Olmert warns of more bulldozer attacks in capital
Prime minister tells Knesset's Foreign Affairs and Defense Committee, 'Those who think basic pattern of life in Jerusalem will continue as it is, with 270,000 Arab residents, must take into account more bulldozers, trucks and private vehicles.' He estimates Hizbullah refraining from avenging Imad Mugniyah's death as 'Nasrallah has lost his self-confidence in anticipating Israel's response'
However, addressing the recent bulldozer attacks in Jerusalem, the prime minister had a less optimistic message, hinting that the solution was to divide the capital.
"Whoever thinks the basic pattern of life in Jerusalem will continue as it is, with 270,000 Arabs living in Jerusalem, must take into account that there will be more bulldozers, trucks and private vehicles. There is no way to prevent such acts of terror. We must consider dealing with this issue in the future."
The prime minister briefed the committee on Israel's geostrategic situation, stressing that there has been no change over the past few months.
"We continue to deal with the same basic threats which have characterized the past two months, and simultaneously, we are going ahead with the diplomatic processes we were engaged in," he said
Olmert noted that the chances for a flare-up on the northern front in the near future were "highly unlikely". Hizbullah, he said, is busy with internal Lebanese politics and with its efforts to restore its status in Lebanon following the war.
"Over the past two years they have been significantly deterred from a military conflict with us in southern Lebanon," he said.
Olmert at with committee chair MK Tzachi Hanegbi (Photo: Dudi Vaaknin)
Olmert estimated that Hizbullah would try to avenge the "disappearance" of Imad Mugniyah, but added, "It appears to me that it's afraid to respond. Nasrallah has lost his self-confidence in his ability to anticipate Israel's reaction. They are afraid of a disproportional Israeli response."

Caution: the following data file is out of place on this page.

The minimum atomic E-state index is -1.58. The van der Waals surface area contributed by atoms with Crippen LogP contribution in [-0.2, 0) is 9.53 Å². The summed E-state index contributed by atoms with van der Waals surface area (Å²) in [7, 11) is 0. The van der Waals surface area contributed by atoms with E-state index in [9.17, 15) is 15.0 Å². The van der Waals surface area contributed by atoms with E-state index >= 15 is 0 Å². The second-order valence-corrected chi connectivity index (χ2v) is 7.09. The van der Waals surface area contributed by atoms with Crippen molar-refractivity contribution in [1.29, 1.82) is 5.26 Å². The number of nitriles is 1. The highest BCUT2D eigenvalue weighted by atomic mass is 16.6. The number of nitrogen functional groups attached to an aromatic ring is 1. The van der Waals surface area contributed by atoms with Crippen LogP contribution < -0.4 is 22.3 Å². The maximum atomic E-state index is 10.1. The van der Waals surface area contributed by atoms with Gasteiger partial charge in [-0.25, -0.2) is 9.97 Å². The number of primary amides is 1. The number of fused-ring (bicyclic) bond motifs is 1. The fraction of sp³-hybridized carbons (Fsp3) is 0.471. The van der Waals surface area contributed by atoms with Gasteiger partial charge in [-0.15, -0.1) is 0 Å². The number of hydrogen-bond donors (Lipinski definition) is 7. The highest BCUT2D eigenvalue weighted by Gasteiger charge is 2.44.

The prime minister added that Hizbullah "continues to grow stronger, and we are following this closely and are sensitive to any change that may violate the balance which we wish to keep unchanged."
As for the negotiations with Syria, the prime minister noted, "There is no doubt that the negotiations created certain options for the Syrians, which did not exist before. They are still small and more limited than some of the government's critics ascribe to them."
He lashed out at attempts by unofficial elements in Israel to establish relations with Damascus.
"There is quite of bit of international suspicion against Syria due to its background and past. They continue to take a parallel route of contact with Iran, terror in Iraq, aiding Hizbullah and the terror organizations in the Judea and Samaria territories. This increases the feeling that they are taking two parallel routes.
"The Syrians will have to understand that both routes cannot be taken. The entire world cannot be deceived part of the time – or part of the world most of the time – but the entire world cannot be deceived all the time."
Brigadier-General Yossi Baidetz, head of the research division at the Military Intelligence Corps, told the committee that the recent prisoner exchange deal with Hizbullah boosted the terror organizations.
Devoted to truce
Olmert went on to explain why Israel must stick to the ceasefire in Gaza despite the violations.
"The question we are facing right now, and we assumed this would happen in advance, is whether today's circumstances justify an operation against Hamas, with all the ramifications. According to estimates, the violations have yet to create a good enough reason to change the situation, but this does not mean that this estimate won't change in the near future."
As for the negotiations with the Palestinians, it appears the optimism is decreasing.
"I don’t believe we'll be able to reach an understanding which will include the Jerusalem issue this year," Olmert said. "However, on the rest of the core issues the gaps are not dramatic. On the refugee issue we can lead to an understanding that will not make us take responsibility or solve the matter in the boundaries of the State of Israel.
"The gap is unbridgeable also in terms of the borders. We will bring the issue to a democratic decision, which takes into account all the views in the State of Israel."